Geo Cur said...

RJL , If you are an adult then I congratulate you on your use of twaddle , like twit it’s the linguistic equivalent of dropping your trousers but if your are , as I’m beginning to believe , a schoolboy truant then you may have given yourself away . Maybe you have had a bad day with teachers etc but your reply had nothing to do with the discussion .
The post you quoted from was part of a discussion which means the content was related to a previous comment or question ,if you go back and look at the question you might begin to understand what the content was related to.
To simplify ,it was about the transition from the Neolithic to the Bronze Age and the ensuing changes including burial practices ,it was not simply about the Stonehenge area and it’s population or even the later re-use of barrows . You may have noted the mention of the “smaller family sized circles “ in the sentence you quoted ,that should have provided a clue , due to there not being another stone circle at Stonehenge the comments were actually related to something else . Never mind now that you know what it is about you can go back and reread and maybe even participate with an on topic response .
The fact that throughout Britain the number of individuals found in funerary contexts is an incredibly small percentage of the total population was not really part of the discussion either but good try maybe you could include your notes at a later date if we ever get round to that discussion . BTW “understanding prehistoric culture “ is a vast subject encompassing all the cultures of prehistory if you can manage to get to grips with one you’ll be doing well . Britain in the Neo-BA transition is a bit more manageable and obviously includes a minimum of two .

Geo Cur said...

Sorry Kostas , I didn't realise that you believed the erection of the sarsens to be natural . In that case we have little common ground for discussion .I have asked you a couple of times about the pyramids , Knowth macehead ,chauvet paintings ,Gobleki Tepe etc. but you have never replied .All natural ?

Alex Gee said...

Dr Ixer, thanks for the "Speedy" reply. You're right about the Dev SSt on Mendip, doubt it came from there, On Mendip the only good exposures I know of are in quarries.

The best exposures of the green SSt are at Portishead; the location the formation is named after.

The same location as the glaciogenic deposits in the Nightingale Valley and in close proximity to the Glacial deposits at Court Hill and Kenn. Although I infer nothing from this its most probably just co-incidence.

What dimensions of bed thickness and joint spacing are you looking at?

Thanks
Alex

Anonymous said...

Alex,
are you aware of the lost stone circles at Clevedon?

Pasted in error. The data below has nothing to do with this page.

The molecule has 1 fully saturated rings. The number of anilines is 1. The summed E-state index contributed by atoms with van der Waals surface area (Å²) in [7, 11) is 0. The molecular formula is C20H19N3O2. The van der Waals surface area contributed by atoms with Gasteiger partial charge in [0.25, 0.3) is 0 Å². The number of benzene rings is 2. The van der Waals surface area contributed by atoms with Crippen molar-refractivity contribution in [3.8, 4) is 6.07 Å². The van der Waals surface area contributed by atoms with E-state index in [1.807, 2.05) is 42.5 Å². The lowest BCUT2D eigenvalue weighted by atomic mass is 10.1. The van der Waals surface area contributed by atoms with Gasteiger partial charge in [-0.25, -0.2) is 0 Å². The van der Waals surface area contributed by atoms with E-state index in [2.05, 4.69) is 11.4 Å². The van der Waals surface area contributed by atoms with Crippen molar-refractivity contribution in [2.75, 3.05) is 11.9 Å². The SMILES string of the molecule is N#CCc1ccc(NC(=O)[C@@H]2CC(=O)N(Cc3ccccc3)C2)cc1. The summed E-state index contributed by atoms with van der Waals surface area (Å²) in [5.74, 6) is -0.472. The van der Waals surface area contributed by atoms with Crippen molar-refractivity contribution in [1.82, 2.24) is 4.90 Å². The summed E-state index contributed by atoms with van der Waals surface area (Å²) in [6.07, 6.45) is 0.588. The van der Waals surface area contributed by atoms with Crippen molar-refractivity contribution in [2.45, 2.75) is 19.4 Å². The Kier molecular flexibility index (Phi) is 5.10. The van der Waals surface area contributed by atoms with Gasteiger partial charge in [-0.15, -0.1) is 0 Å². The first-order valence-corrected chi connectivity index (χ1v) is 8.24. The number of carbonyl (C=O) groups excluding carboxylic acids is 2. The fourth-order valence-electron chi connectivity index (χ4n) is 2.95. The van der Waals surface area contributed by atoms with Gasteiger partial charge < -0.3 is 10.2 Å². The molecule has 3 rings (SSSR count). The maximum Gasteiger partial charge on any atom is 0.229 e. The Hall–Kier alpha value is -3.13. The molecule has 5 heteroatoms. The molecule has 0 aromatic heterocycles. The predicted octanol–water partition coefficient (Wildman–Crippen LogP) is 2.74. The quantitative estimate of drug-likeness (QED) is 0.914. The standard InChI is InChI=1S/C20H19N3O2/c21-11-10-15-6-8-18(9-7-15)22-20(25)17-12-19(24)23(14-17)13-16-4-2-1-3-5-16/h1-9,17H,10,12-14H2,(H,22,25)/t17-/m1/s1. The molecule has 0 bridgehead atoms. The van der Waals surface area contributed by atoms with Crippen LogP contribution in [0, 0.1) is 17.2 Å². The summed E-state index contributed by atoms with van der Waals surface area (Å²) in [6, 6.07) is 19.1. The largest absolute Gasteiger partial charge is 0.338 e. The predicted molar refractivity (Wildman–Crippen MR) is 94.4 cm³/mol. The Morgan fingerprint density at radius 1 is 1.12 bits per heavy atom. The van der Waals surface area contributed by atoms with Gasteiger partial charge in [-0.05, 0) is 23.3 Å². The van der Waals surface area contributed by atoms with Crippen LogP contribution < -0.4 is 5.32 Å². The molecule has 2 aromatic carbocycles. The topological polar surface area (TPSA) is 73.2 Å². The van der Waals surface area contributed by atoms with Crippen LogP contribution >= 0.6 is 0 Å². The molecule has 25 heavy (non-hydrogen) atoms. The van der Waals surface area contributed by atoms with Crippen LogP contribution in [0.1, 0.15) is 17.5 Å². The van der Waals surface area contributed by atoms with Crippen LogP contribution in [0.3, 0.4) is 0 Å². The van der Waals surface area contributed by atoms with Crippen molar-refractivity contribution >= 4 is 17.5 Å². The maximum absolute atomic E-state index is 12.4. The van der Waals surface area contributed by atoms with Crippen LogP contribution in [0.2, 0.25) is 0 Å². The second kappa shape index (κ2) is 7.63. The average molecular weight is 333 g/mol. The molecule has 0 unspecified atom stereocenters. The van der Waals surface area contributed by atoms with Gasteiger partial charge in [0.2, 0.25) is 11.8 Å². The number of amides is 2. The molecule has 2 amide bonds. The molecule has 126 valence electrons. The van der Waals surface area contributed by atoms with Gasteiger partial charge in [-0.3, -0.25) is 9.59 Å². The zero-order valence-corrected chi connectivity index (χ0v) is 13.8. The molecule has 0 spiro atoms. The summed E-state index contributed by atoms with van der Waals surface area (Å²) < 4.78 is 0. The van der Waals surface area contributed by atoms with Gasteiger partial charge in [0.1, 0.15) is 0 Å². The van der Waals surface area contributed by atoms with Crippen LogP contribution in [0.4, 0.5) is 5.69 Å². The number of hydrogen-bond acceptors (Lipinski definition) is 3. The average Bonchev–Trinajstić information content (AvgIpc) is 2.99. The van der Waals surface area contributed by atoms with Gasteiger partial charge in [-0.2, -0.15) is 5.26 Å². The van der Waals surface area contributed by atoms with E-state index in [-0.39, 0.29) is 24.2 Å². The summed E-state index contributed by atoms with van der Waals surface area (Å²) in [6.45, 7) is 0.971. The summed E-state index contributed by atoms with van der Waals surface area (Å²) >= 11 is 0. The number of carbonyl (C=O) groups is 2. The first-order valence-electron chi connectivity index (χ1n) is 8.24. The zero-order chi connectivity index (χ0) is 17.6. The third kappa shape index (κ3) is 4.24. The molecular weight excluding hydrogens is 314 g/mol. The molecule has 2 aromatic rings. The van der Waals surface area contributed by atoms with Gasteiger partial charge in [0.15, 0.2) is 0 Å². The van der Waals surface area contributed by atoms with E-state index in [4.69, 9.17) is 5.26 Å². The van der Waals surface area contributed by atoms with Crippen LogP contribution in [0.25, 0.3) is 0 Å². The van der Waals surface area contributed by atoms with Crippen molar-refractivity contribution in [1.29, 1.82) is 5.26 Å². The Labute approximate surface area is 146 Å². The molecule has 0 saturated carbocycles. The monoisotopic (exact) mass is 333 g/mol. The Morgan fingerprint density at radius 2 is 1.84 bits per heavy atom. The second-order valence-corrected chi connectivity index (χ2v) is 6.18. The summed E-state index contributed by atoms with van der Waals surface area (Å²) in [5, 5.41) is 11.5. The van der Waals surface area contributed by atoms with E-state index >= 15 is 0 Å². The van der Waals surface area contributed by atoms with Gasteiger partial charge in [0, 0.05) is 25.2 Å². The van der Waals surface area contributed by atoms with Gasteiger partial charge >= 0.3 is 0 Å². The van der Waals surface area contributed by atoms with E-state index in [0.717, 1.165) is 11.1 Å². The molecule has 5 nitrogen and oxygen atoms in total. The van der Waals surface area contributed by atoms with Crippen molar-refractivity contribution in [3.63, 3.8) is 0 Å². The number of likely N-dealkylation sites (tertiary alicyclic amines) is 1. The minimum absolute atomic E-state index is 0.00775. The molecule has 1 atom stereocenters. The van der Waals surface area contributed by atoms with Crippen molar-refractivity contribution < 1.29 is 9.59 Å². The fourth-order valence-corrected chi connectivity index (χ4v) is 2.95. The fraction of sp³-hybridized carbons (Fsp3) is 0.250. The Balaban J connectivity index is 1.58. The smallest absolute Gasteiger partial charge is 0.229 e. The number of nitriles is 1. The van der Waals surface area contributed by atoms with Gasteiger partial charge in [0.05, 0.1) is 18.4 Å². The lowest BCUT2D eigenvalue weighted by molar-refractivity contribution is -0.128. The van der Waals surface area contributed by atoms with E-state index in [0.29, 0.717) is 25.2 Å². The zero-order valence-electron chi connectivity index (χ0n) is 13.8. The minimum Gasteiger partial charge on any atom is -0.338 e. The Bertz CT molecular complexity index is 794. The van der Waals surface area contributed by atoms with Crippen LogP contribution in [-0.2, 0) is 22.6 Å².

http://www.bl.uk/onlinegallery/onlineex/topdrawings/s/005add000015547u00013000.html

I searched for them on the ground but they are all gone now.
There are stones in Weston Woods in a line but they are hard to find,
PeteG

Tony H said...

FOR 'DESPERATE DAN'

You enquired (on a different Post) a few days ago whether Salisbury Museum might have photos, etc of the Altar Stone for sale.

You may contact them for information at:-

museum@salisburymuseum.org.uk

Hope they provide you with more pics. in addition to Dr Ixer's at the head of this Post.

TONY

Constantinos Ragazas said...

Brian,

Name calling is not an argument! Can we please dispense with it? It doesn't reflect well on both of us. I have not and will not engage in it. But it does disrupt an honest discussion. In my last post to you, I have sought to address point by point points you have raised. No name calling! Just 'dialectics'.

You write,

“ putting up some small stones inside a circle would have been a relatively simple task”


Nowhere have I disputed that. But this does not mean the “enclosed erratics” were so erected by people!

“ even though we might not know WHY these stones were placed where they are”


Don't you think “knowing WHY” is important in any explanation of facts that seeks to explain the facts? The arbitrary locations of these enclosed erratics make any explanation based on human intent even more problematic.

The explanation I am suggesting EXPLAINS WHY! Consistent with all else that my 'working hypothesis' simply and sensibly explains.

Brian, we don't have to be in agreement in order to have an honest debate. In fact, its best when we do have disagreements. As only then can we hope to arrive at the truth. Just think how useful would be if GW and MPP and others of their School would engage you in such an intellectually honest discussion over the Bluestone Enigma! What you seek from them, I seek from you!

Kostas

Constantinos Ragazas said...

Geo you write,

“I didn't realise that you believed the erection of the sarsens to be natural “


In my view, both Nature and people had a role to play in the erection of the sarsens. With Nature playing the dominant role, while people opportunistically using what Nature has provided. (I sound like Brian, don't I!).

Here is the scenario I am suggesting.

1) An ice sheet cover of the area (perhaps no more than 8-10 meters thick)
2) A meltwater retaining basin in the ice where now Stonehenge is located.